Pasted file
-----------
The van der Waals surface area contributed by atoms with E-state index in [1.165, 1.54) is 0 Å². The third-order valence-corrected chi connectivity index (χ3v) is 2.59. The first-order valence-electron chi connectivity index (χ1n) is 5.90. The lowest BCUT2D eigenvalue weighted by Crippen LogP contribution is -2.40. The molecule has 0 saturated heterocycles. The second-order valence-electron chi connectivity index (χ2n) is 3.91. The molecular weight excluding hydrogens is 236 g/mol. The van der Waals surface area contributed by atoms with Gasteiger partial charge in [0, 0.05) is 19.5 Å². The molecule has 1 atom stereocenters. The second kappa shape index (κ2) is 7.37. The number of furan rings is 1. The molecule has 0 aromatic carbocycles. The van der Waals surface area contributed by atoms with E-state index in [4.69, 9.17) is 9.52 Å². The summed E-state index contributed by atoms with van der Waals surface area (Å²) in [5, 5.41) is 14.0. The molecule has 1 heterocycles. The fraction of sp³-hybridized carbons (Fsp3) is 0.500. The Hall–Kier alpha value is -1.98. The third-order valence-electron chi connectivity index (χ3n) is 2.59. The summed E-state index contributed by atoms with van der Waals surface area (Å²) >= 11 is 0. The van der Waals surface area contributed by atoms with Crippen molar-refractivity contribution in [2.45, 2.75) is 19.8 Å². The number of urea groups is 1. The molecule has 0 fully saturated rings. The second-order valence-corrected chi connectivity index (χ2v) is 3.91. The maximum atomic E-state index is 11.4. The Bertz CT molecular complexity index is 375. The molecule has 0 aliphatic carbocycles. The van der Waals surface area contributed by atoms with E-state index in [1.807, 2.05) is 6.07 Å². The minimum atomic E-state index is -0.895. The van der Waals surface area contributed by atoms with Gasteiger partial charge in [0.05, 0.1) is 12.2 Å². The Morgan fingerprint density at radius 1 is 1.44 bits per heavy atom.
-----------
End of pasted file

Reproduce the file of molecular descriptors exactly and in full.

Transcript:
The van der Waals surface area contributed by atoms with E-state index in [1.165, 1.54) is 0 Å². The third-order valence-corrected chi connectivity index (χ3v) is 2.59. The first-order valence-electron chi connectivity index (χ1n) is 5.90. The lowest BCUT2D eigenvalue weighted by Crippen LogP contribution is -2.40. The molecule has 0 saturated heterocycles. The second-order valence-electron chi connectivity index (χ2n) is 3.91. The molecular weight excluding hydrogens is 236 g/mol. The van der Waals surface area contributed by atoms with Gasteiger partial charge in [0, 0.05) is 19.5 Å². The molecule has 1 atom stereocenters. The second kappa shape index (κ2) is 7.37. The number of furan rings is 1. The molecule has 0 aromatic carbocycles. The van der Waals surface area contributed by atoms with E-state index in [4.69, 9.17) is 9.52 Å². The summed E-state index contributed by atoms with van der Waals surface area (Å²) in [5, 5.41) is 14.0. The molecule has 1 heterocycles. The fraction of sp³-hybridized carbons (Fsp3) is 0.500. The Hall–Kier alpha value is -1.98. The third-order valence-electron chi connectivity index (χ3n) is 2.59. The summed E-state index contributed by atoms with van der Waals surface area (Å²) >= 11 is 0. The van der Waals surface area contributed by atoms with Crippen molar-refractivity contribution in [2.45, 2.75) is 19.8 Å². The number of urea groups is 1. The molecule has 0 fully saturated rings. The second-order valence-corrected chi connectivity index (χ2v) is 3.91. The maximum atomic E-state index is 11.4. The Bertz CT molecular complexity index is 375. The molecule has 0 aliphatic carbocycles. The van der Waals surface area contributed by atoms with E-state index in [1.807, 2.05) is 6.07 Å². The minimum atomic E-state index is -0.895. The van der Waals surface area contributed by atoms with Gasteiger partial charge in [0.05, 0.1) is 12.2 Å². The Morgan fingerprint density at radius 1 is 1.44 bits per heavy atom.